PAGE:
As to my freedom, which you say I can have, there is nothing to be gained on that score, as I got my free papers in 1864 from the Provost-Marshal-General of the Department of Nashville. Mandy says she would be afraid to go back without some proof that you were disposed to treat us justly and kindly; and we have concluded to test your sincerity by asking you to send us our wages for the time we served you. This will make us forget and forgive old scores, and rely on your justice and friendship in the future. I served you faithfully for thirty-two years, and Mandy twenty years. At twenty-five dollars a month for me, and two dollars a week for Mandy, our earnings would amount to eleven thousand six hundred and eighty dollars. Add to this the interest for the time our wages have been kept back, and deduct what you paid for our clothing, and three doctor’s visits to me, and pulling a tooth for Mandy, and the balance will show what we are in justice entitled to. Please send the money by Adams’s Express, in care of V. Winters, Esq., Dayton, Ohio. If you fail to pay us for faithful labors in the past, we can have little faith in your promises in the future. We trust the good Maker has opened your eyes to the wrongs which you and your fathers have done to me and my fathers, in making us toil for you for generations without recompense. Here I draw my wages every Saturday night; but in Tennessee there was never any pay-day for the negroes any more than for the horses and cows. Surely there will be a day of reckoning for those who defraud the laborer of his hire.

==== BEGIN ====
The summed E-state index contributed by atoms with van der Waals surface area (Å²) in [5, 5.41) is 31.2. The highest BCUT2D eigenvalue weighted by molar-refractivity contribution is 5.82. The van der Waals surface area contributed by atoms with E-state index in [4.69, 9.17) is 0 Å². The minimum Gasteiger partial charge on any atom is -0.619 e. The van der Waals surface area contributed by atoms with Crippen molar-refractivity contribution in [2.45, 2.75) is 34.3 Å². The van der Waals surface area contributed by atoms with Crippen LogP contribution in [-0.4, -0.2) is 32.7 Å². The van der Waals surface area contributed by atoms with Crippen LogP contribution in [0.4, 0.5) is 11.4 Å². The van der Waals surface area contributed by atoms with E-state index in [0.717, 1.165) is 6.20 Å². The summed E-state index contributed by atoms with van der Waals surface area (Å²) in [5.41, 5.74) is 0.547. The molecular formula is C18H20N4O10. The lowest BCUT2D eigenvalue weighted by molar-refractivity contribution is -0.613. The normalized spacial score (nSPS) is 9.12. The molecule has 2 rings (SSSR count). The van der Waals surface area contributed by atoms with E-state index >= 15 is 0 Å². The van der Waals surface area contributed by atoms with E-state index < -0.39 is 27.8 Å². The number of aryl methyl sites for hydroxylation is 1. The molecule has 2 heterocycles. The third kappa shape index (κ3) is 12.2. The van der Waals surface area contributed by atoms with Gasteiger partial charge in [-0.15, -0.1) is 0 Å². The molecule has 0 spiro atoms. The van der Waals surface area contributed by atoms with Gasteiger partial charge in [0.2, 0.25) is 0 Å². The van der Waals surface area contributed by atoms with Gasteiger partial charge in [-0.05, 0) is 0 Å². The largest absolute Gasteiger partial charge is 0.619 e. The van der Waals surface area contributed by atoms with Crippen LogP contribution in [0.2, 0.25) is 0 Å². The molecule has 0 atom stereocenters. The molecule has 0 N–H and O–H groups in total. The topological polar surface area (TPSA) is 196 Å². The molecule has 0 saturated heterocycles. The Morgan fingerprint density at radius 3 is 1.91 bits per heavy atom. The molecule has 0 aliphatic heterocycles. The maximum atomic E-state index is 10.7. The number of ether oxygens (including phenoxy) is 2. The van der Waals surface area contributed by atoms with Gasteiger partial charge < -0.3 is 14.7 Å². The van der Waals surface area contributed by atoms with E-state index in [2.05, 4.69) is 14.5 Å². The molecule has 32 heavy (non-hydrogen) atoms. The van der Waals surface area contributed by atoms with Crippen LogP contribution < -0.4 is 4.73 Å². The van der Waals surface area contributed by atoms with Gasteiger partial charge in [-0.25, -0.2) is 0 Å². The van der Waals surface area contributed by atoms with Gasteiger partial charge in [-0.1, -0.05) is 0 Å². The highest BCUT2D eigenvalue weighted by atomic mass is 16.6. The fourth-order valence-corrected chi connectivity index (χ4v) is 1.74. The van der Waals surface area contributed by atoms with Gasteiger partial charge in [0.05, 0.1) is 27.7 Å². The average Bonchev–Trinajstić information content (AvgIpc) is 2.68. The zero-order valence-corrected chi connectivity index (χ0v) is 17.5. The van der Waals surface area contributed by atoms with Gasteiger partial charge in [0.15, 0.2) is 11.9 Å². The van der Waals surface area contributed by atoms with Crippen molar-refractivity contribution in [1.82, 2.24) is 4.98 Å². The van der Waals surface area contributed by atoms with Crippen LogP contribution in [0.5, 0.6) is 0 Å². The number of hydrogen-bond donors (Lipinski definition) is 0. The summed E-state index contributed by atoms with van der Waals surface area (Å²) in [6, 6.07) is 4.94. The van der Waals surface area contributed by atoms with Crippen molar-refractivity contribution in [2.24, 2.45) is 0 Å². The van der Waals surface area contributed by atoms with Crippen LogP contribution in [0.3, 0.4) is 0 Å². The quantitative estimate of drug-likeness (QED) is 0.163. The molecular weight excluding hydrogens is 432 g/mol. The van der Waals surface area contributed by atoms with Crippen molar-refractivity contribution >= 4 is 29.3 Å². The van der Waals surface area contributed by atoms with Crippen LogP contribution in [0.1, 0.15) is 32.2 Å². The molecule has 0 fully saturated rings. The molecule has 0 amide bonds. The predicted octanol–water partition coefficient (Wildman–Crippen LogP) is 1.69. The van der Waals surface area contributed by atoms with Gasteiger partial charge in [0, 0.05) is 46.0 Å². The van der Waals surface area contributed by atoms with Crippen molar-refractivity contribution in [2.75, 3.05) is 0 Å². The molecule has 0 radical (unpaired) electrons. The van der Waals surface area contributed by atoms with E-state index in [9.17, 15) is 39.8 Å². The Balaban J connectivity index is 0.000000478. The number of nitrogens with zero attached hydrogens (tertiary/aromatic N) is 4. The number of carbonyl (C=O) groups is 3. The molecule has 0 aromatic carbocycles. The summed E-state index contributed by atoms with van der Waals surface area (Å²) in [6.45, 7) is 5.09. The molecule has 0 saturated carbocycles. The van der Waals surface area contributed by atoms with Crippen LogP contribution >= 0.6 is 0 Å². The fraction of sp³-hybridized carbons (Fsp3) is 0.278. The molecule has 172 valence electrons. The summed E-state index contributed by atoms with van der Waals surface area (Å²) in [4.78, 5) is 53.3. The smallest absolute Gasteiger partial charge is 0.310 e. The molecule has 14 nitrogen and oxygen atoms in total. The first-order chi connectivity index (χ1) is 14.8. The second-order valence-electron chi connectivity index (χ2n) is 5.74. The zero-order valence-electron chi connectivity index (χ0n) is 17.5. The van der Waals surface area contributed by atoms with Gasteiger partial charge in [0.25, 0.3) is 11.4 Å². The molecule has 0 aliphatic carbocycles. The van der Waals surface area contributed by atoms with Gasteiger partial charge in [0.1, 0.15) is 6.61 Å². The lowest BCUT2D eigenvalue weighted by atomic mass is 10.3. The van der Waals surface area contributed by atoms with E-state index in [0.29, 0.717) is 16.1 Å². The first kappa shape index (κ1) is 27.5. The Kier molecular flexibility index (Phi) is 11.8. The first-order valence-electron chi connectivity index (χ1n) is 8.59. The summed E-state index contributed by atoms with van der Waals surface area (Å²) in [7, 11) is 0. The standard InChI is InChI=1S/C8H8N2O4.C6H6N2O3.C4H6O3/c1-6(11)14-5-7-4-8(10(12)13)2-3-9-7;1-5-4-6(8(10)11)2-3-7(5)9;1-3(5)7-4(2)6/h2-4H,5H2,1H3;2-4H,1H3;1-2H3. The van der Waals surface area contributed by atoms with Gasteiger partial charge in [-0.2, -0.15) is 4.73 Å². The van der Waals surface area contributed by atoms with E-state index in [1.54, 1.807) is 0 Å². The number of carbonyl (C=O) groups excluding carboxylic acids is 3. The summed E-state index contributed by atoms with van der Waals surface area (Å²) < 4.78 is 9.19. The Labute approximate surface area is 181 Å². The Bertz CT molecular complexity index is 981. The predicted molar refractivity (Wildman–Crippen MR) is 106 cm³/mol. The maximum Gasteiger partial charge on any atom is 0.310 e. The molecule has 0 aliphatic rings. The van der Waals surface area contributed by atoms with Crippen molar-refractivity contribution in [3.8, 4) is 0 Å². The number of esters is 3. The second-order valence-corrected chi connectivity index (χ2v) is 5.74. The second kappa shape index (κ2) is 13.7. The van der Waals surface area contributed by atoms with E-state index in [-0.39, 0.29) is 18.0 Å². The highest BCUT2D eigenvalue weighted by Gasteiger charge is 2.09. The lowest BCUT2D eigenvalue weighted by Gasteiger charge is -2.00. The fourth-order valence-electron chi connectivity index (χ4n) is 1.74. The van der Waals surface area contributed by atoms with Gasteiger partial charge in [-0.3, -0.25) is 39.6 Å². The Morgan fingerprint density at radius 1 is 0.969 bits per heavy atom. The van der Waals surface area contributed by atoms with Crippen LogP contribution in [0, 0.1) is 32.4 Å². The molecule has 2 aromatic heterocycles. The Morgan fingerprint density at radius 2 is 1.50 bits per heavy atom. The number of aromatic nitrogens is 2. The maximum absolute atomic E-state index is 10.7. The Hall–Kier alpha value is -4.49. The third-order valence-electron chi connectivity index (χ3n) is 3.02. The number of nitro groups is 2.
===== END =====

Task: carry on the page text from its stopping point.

In answering this letter, please state if there would be any safety for my Milly and Jane, who are now grown up, and both good-looking girls. You know how it was with poor Matilda and Catherine. I would rather stay here and starve—and die, if it come to that—than have my girls brought to shame by the violence and wickedness of their young masters. You will also please state if there has been any schools opened for the colored children in your neighborhood. The great desire of my life now is to give my children an education, and have them form virtuous habits.

Say howdy to George Carter, and thank him for taking the pistol from you when you were shooting at me.